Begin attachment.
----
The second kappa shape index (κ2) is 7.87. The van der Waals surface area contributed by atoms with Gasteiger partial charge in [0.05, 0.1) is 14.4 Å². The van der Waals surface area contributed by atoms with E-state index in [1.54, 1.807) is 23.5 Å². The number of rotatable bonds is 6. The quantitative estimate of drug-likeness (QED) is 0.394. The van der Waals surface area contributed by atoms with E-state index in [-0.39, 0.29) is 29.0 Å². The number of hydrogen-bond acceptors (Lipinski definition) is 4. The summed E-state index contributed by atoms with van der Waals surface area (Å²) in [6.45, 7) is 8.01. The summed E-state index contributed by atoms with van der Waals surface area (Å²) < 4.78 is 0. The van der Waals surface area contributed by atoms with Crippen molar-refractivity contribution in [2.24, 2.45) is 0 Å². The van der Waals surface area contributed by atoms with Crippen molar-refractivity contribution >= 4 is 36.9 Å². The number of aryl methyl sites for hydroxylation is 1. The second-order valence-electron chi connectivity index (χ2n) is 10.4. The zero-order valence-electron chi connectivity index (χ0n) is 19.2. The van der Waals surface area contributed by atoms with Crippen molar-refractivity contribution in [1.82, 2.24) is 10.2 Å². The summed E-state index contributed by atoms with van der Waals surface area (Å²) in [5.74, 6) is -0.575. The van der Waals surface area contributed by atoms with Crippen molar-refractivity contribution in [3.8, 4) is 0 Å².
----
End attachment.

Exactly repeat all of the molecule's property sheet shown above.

The second kappa shape index (κ2) is 7.87. The van der Waals surface area contributed by atoms with Gasteiger partial charge in [0.05, 0.1) is 14.4 Å². The van der Waals surface area contributed by atoms with E-state index in [1.54, 1.807) is 23.5 Å². The number of rotatable bonds is 6. The quantitative estimate of drug-likeness (QED) is 0.394. The van der Waals surface area contributed by atoms with E-state index in [-0.39, 0.29) is 29.0 Å². The number of hydrogen-bond acceptors (Lipinski definition) is 4. The summed E-state index contributed by atoms with van der Waals surface area (Å²) in [6.45, 7) is 8.01. The summed E-state index contributed by atoms with van der Waals surface area (Å²) < 4.78 is 0. The van der Waals surface area contributed by atoms with Crippen molar-refractivity contribution in [2.24, 2.45) is 0 Å². The van der Waals surface area contributed by atoms with Crippen molar-refractivity contribution >= 4 is 36.9 Å². The number of aryl methyl sites for hydroxylation is 1. The second-order valence-electron chi connectivity index (χ2n) is 10.4. The zero-order valence-electron chi connectivity index (χ0n) is 19.2. The van der Waals surface area contributed by atoms with Crippen molar-refractivity contribution in [1.82, 2.24) is 10.2 Å². The summed E-state index contributed by atoms with van der Waals surface area (Å²) in [5.74, 6) is -0.575. The van der Waals surface area contributed by atoms with Crippen molar-refractivity contribution in [3.8, 4) is 0 Å².